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You guys! Not only is today the first day of spring, but it is also National Proposal Day! Get your ring fingers ready for some bling!
A guy named John Michael O'Loughlin invented the holiday after he said his cousin was strung along by her boyfriend for too many years. It's supposed to be a nudge in the right direction for couples who might be thinking about marriage. ProposalDay.com says the holiday is meant to be fun and light-hearted — for example, the site provides you with information on the world's most eligible bachelors (Prince Harry and Justin Beiber) and bachelorettes (Jennifer Lawrence and Pippa Middleton). But overall, the goal is to help get people thinking about commitment. (So far, I've not seen any engagement photos on my Facebook newsfeed, but the day is not yet over.)
In anticipation of National Proposal Day, David's Bridal published a press release about how weddings and wedding planning have changed in the digital age. If your guy pops the question today, you might not send out a fancy, monogrammed invitation, but a video invite. Instagram hashtags allow friends and family to post filtered pictures of the big day. Pinterest has revolutionized the entire wedding-planning process. People can create boards with all their favorite looks and ideas — from dresses to favors. (Let's not kid, ladies. We all have wedding boards on Pinterest. Mine is called "Someday," and it's pretty cute.)
Weddings can even be broadcast live nowadays. So not only do we get to see The Bachelor Sean and WhatsHerName get married on television, but you and I can broadcast to our family and friends around the world. My mom just went to a wedding in her small Minnesota town that had an audience in Fiji watching, because that is where the groom was originally from.
Overall, I think social media could be great for wedding planning. It is an easy way to keep track of your plans, let people know what's going on, and include far-away loved ones in all your special moments. But, like anything, social media can also become a way to brag or become self-absorbed with the wedding process. (Yes, we know through your 75 Facebook status updates each day that you're marrying the most wonderful man in the world, and your DIY, handmade, ring-bearer pillow contains a special inscription. Also, your picture of your golden retriever dressed in a tux as the best man is a bit much. We got it.)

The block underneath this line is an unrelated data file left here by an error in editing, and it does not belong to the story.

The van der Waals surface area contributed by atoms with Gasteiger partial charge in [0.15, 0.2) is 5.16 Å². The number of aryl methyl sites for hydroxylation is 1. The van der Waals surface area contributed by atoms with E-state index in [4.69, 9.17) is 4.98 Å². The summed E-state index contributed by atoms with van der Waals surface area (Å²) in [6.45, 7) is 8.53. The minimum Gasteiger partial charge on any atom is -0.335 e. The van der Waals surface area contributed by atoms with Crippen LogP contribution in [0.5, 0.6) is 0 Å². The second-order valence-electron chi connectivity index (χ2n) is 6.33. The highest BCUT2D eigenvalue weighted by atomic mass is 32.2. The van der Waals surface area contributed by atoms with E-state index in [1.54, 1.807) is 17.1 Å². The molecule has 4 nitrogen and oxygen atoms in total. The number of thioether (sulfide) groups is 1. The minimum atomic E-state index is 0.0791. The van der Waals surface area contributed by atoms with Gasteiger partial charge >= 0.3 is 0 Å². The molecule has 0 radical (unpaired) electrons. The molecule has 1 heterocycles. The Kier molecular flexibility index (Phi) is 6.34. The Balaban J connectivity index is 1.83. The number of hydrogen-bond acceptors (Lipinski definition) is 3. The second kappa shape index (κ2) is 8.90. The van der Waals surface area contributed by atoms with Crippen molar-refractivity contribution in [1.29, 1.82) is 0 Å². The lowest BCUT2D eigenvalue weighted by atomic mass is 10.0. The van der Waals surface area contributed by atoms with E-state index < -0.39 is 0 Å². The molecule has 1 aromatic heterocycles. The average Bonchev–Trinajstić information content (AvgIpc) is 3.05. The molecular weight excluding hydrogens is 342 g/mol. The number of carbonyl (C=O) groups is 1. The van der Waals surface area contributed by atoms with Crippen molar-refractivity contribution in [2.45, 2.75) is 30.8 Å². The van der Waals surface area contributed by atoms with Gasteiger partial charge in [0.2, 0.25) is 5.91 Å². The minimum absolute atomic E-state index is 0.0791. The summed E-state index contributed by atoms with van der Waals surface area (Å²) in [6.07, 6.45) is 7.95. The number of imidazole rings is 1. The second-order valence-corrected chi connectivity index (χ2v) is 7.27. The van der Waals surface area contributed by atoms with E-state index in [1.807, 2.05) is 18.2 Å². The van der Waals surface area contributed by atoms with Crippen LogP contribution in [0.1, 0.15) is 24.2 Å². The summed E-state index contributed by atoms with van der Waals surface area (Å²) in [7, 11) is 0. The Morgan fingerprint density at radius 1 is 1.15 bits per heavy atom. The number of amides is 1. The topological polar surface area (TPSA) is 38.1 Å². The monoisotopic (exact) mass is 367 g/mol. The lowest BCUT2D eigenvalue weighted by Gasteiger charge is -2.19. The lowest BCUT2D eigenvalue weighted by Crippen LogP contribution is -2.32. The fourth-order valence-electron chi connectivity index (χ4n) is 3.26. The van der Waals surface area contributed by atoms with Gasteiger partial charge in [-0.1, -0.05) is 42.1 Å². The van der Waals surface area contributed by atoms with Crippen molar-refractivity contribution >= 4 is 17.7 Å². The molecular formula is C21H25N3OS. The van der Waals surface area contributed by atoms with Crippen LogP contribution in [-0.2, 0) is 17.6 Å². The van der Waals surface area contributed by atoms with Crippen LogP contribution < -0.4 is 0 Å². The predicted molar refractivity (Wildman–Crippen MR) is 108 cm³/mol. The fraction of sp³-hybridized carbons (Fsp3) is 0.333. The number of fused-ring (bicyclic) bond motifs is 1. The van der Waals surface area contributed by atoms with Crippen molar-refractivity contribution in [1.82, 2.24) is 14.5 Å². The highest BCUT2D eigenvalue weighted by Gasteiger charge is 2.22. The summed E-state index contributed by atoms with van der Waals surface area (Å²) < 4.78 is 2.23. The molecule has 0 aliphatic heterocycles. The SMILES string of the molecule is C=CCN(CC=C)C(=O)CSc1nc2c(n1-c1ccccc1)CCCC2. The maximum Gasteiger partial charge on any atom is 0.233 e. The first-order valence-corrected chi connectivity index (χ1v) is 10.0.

And since I just saw that the average price of a wedding has gone up to $28,000 (!!!), the sheer amount of choices that Pinterest, Facebook and Twitter can present you with in your wedding planning probably doesn't help with narrowing things down for a simple, cheap wedding that is more focused on the marriage than the party.
But, I digress. How do you think social media can be helpful or harmful in the wedding planning process? (And, did anyone get proposed to today?)
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I got a proposal today...three years ago. And we had never heard of National Proposal Day. But it was a beautiful day three years ago when my man asked me to be his wife. I have never regretted saying yes for a moment. Marriage is a wonderful thing.
hehe. awww. ^-^ Lindsay, that is super sweet! That being said, I always think it's a little weird when my single friends start popping up wedding dresses on my twitter feed. :P One of my friends went through a terrible engagement and breakup before she met and married her husband. They had planned a lot of the wedding while they were dating and even recieved some registry gifts before things broke off for real -- as a result, when she was dating her husband, she refused to even look at wedding planing until they were engaged. I thought that decision was kind of wise, because I think you get get really emotionally invested in the idea of a wedding and how perfect/beautiful/shamazing it will all be and get your focus on "getting married" rather than growing your relationship.